Graeme Fletcher

Graeme Fletcher

November 7, 2022 6:00 am


Not so long ago, the Connected Car became the new norm. Along with the safety, convenience, and entertainment features it provided through advanced software, it allowed the car to connect to the internet and smartphone apps. These apps brought everything from Apple CarPlay and Android Auto to the ability for the owner to start or pre-warm the vehicle and control the charge rate wirelessly through a smartphone.

Audi e-tron connect services app for smartphones

Audi e-tron connect services app for smartphones

The evolution and next step is found in the Software-Defined Vehicle (SDV). The transformation will take the car from a hardware-centric product to a software-based unit. In the process, it touches everything from connectivity and personalization to the full-on autonomous drive that’s sitting on the horizon.

In the past, many vehicles remained unchanged from the day they were made until the day they were retired. At the time, every vehicle had multiple electronic control modules, each of which looked after a specific piece of hardware using its own software package. It was such software upgrades for the infotainment, navigation or vehicle systems that required a trip to the dealership. The Software-Defined Vehicle will get all of its updates over-the-air (OTA). This not only keeps the car current, it gives the manufacturer the ability to monitor the performance of the vehicle remotely.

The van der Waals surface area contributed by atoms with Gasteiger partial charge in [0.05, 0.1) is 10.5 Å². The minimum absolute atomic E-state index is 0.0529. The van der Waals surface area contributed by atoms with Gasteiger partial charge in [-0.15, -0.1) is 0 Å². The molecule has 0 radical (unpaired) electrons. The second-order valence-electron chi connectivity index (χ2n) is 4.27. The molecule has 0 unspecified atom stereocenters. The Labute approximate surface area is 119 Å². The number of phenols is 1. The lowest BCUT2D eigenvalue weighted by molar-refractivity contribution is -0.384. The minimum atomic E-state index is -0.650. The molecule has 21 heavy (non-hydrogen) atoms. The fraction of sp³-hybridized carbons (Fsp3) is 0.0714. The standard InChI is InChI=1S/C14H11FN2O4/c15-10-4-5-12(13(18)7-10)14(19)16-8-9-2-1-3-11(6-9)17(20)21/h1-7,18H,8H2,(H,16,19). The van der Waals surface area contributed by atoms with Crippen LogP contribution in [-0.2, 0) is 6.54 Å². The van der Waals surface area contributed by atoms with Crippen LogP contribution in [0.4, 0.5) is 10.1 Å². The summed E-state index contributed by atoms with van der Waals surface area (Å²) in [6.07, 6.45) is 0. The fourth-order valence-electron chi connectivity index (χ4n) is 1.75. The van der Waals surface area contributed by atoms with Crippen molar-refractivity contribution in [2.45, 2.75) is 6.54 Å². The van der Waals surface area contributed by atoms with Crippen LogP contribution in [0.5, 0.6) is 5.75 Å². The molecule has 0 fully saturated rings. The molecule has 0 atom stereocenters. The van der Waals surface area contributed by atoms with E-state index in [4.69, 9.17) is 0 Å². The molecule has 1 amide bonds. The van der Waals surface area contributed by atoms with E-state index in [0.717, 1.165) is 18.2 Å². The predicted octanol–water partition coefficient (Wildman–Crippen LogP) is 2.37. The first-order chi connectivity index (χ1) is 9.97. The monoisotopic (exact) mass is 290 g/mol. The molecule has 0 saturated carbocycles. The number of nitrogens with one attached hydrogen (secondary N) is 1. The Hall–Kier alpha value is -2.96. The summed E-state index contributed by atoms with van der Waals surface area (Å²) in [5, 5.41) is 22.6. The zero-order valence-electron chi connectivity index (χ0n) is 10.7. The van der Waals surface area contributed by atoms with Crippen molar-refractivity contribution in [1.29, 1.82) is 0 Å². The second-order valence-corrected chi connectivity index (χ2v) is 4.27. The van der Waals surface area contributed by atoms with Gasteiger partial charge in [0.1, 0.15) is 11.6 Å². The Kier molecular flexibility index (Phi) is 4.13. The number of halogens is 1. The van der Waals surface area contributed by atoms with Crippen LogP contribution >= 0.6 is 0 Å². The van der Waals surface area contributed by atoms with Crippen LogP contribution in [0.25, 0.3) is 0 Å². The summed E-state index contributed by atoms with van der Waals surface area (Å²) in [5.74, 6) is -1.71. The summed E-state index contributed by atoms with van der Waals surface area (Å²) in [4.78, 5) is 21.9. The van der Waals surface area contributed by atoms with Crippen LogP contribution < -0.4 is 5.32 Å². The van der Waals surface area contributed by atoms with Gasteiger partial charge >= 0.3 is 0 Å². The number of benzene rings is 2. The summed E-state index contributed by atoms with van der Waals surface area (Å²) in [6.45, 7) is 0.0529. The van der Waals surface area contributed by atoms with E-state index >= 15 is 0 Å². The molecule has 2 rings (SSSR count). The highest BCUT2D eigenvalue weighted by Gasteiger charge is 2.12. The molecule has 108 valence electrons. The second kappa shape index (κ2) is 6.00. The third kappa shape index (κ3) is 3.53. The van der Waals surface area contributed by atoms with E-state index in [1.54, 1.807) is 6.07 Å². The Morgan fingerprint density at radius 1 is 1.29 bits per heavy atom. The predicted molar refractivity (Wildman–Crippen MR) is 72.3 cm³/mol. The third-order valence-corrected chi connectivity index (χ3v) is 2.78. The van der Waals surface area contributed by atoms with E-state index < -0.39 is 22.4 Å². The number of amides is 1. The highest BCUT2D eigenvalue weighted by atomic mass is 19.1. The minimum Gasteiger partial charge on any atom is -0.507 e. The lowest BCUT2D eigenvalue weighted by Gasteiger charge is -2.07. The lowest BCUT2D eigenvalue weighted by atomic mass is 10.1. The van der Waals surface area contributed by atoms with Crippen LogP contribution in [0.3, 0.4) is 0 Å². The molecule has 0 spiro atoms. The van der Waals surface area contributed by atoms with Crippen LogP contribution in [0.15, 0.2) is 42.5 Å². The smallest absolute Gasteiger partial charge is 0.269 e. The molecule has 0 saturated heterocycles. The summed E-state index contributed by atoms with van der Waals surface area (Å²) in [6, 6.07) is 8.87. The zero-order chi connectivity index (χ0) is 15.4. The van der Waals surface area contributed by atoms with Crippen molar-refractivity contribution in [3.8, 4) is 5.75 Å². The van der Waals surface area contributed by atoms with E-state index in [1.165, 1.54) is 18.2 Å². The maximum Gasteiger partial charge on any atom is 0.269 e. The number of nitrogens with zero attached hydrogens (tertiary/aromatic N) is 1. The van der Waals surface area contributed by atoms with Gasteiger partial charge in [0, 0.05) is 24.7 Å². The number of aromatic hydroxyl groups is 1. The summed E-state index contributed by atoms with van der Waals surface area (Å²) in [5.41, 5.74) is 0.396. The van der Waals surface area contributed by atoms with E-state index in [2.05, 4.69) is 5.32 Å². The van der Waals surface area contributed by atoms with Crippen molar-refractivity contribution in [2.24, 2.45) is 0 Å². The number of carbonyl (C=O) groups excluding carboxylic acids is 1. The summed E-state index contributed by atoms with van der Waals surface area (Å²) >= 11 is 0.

Mercedes OTA

Mercedes OTA

Moving forward, the ability to update everyday hardware with new functionality and features without forcing the customer to invest in the next “new” model will play an increasingly bigger role. In many respects, the shift to the Software-Defined Vehicle will mirror the smartphone industry — the software and hardware sides of the vehicle will be developed separately, which does away with many of the current constrains. This simple change also means that, in future, several generations of hardware can be upgraded with new/updated operating systems over course of its life in the same way Apple looks after several generations of iPhone. The beauty is everything is done over-the-air and on the go.

This ability allows the manufacturer to give tech-savvy consumers software-based solutions to everything from advanced driver assistance systems, new infotainment features and a rich user experience through to improved connectivity and more vehicle personalization.

Likewise, as more vehicles become part of the internet of things (IoT), the need to send and receive enormous amounts of data from this cloud-based environment requires fast, reliable and stable software and it must have the capacity to process, manage and distribute all of the information securely. The security side is a thorny issue with a shared responsibility — the manufacturer must lock-out interlopers and the owner must protect passwords if it is to succeed.

Read more: New software gives Polestar more power than rival Tesla

The shift to Software-Defined Vehicles will also change the traditional business model. Typically, automakers introduced a new model with updated features every five to seven years. Moving forward, consumers will be able to access and update many of the new features though software upgrades. More importantly, access to these on-demand features and services allows the manufacturer to turn the car into a revenue generator that goes well beyond the profit built into the original selling price.